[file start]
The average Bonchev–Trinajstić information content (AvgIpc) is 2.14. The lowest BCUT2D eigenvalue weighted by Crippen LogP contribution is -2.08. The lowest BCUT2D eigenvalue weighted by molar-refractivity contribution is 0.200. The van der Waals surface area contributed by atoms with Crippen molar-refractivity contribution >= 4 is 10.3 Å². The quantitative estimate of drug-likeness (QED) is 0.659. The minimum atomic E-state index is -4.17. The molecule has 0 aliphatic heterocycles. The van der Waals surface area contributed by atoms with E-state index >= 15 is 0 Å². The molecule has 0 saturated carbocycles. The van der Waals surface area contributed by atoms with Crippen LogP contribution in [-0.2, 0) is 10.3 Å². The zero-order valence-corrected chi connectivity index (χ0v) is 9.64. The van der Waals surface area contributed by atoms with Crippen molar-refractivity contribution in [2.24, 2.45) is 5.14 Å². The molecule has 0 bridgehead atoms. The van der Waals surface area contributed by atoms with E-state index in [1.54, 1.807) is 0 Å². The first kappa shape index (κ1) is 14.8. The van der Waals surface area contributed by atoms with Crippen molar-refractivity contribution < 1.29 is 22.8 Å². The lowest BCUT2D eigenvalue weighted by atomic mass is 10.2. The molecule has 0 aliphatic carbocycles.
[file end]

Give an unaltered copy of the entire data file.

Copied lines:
The average Bonchev–Trinajstić information content (AvgIpc) is 2.14. The lowest BCUT2D eigenvalue weighted by Crippen LogP contribution is -2.08. The lowest BCUT2D eigenvalue weighted by molar-refractivity contribution is 0.200. The van der Waals surface area contributed by atoms with Crippen molar-refractivity contribution >= 4 is 10.3 Å². The quantitative estimate of drug-likeness (QED) is 0.659. The minimum atomic E-state index is -4.17. The molecule has 0 aliphatic heterocycles. The van der Waals surface area contributed by atoms with E-state index >= 15 is 0 Å². The molecule has 0 saturated carbocycles. The van der Waals surface area contributed by atoms with Crippen LogP contribution in [-0.2, 0) is 10.3 Å². The zero-order valence-corrected chi connectivity index (χ0v) is 9.64. The van der Waals surface area contributed by atoms with Crippen molar-refractivity contribution in [2.24, 2.45) is 5.14 Å². The molecule has 0 bridgehead atoms. The van der Waals surface area contributed by atoms with E-state index in [1.54, 1.807) is 0 Å². The first kappa shape index (κ1) is 14.8. The van der Waals surface area contributed by atoms with Crippen molar-refractivity contribution < 1.29 is 22.8 Å². The lowest BCUT2D eigenvalue weighted by atomic mass is 10.2. The molecule has 0 aliphatic carbocycles.